It's not news to anyone that we’re all too busy, we’re time poor, we’re too sedentary, we don’t get enough exercise and many of us don’t get enough sleep or eat well. We’re constantly bombarded with information about what we should and need to do to improve our wellbeing and health but for some reason we’re not doing it.
What is even more interesting to me is that despite the recent reports from PwC and Australian Psychological Society, that clearly indicate the strong financial return on mental health, corporate health and workplace wellbeing programs, employers are still slow on the uptake to make changes in their businesses and make the sound investment of backing their most valuable asset - their people.
The Australian Psychological Society’s Stress and Wellbeing Survey 2013 indicated that Australian workers had significantly lower levels of wellbeing and significantly higher levels of stress and distress, and depressive and anxiety symptoms than in previous years. More than seven in ten Australians reported that their stress impacts their physical health and working Australians reported significantly lower levels of job satisfaction and interest in their jobs.
PwC’s report ‘Creating a Mentally Healthy Workplace’ shows that for every $1.00 spent towards improving employee mental health, a company receives on average $2.30 in benefits. Its hard to understand why more companies, especially those where their employees are in high stress roles, are so hesitant to change their culture and to start creating the kind of workplaces that foster health and wellbeing for their employees and in return a better bottom line on the Profit and Loss.
Not only are companies missing out on the return of investing in their people, they’re also exposed to high attrition rates, increased recruitment costs and workplace accidents and injuries that result from workplace stress and unhealthy employees. Medibank Private reports that each employee is absent a total of 3.2 days per year as a result of workplace stress and unhealthy employees are estimated to take on average 9 days more sick leave compared to healthy employees.
I recently approached a major industry body with the idea of providing a short corporate wellness session, that would occur within a ‘Wellness Lunch’ event that they were organising. Their event was hosting several high profile speakers who were talking about wellbeing, the stressful nature of the industry and, I quote how to bring about 'paradigms shifts, strategies and coping mechanisms and more’ in respect to wellness in the Property Management industry.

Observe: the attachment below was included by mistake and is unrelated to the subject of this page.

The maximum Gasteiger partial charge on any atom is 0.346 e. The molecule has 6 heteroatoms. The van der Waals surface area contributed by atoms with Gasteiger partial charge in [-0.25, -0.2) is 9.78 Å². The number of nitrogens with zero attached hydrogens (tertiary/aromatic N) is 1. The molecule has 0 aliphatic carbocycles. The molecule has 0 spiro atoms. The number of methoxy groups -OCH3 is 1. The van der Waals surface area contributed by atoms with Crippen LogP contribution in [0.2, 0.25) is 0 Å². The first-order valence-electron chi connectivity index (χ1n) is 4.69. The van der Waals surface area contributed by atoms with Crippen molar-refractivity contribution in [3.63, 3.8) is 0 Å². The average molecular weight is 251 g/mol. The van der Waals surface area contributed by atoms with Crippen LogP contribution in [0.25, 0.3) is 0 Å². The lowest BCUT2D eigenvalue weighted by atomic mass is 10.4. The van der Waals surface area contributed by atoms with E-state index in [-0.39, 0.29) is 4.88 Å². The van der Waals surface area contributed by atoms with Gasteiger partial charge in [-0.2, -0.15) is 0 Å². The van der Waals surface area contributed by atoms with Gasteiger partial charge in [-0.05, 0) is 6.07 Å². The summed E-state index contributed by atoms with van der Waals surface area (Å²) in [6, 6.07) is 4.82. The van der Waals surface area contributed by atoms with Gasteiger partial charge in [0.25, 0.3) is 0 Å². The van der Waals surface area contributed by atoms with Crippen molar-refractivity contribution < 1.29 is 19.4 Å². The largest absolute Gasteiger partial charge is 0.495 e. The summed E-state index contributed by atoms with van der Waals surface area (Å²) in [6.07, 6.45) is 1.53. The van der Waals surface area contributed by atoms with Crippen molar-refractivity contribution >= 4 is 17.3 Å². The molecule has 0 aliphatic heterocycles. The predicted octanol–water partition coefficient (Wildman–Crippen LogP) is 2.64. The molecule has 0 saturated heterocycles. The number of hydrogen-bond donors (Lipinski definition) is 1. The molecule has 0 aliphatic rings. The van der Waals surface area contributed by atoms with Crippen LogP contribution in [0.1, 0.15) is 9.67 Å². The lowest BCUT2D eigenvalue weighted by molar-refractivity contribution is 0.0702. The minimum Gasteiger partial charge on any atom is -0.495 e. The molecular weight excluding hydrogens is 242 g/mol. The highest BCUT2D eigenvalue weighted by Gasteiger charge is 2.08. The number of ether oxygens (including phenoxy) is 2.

Interestingly my idea wasn’t embraced with open arms as I anticipated. I had thought an industry event advocating wellness would be the perfect opportunity to practice what they were preaching, to walk the talk…so to speak. The feedback I received was that they didn’t want to make anyone ‘feel uncomfortable’ or place anyone ‘outside their comfort zone’ by presenting a session that may be seen as unconventional or unusual. I wasn’t proposing that we all stand on our heads or break out yoga mats and take to Warrior 1, my sessions bring Mindfulness and Movement together, based on Qigong and Tai chi, combining slow stretches and gentle flowing movements, all of which can comfortably be done in business attire from a standing position. I was informed that the idea of asking everyone to stand and to raise their arms above their heads would be seen as too ‘alternative’ and that they (the industry body) were worried about how they would be perceived and the potential repercussions of advocating something ‘different’ like what I was suggesting.
This would be laughable if it wasn’t so sad. What we need is for industry bodies and people in leadership positions to help to lead the way to wellness, by not only advocating for it and talking about it, but by participating and being willing to pioneer new activities, practices and models into the workplace. It is rudimentary to simply talk about wellness, wellness comes from behaviour change and active participation. We need to start thinking about wellness as a verb not just some buzz word to throw around and have high profile speakers talk about at over indulgent lunches.
On a brighter note there are some organisations empowering their employees and teams from a grassroots level. There are self organising groups at Telstra that gather regularly to practice Mindfulness Meditation and corporate giant Ericsson have just partnered with Vimcore, a corporate wellness benefits tool that enables employees to seek wellbeing advice and find healthy local services.
We are spending more time than ever at work and the expectations and demands of our jobs and careers are now taking up the majority of our time. Studies show that bringing health and wellbeing practices into the workplace gives employees a better sense of work/life balance, better equips them to handle stress and helps them to better connect with their colleagues and clients. If companies want to get the best out of their most valuable asset its time to do away with the archaic model of all work and no play in the workday and begin bringing life and health into the everyday workday through approaching wellness as a verb.
Nicole L Betts
Nicole Betts is an internationally accredited Qigong & Meditation Teacher, Fitness Instructor and Holistic Health Coach.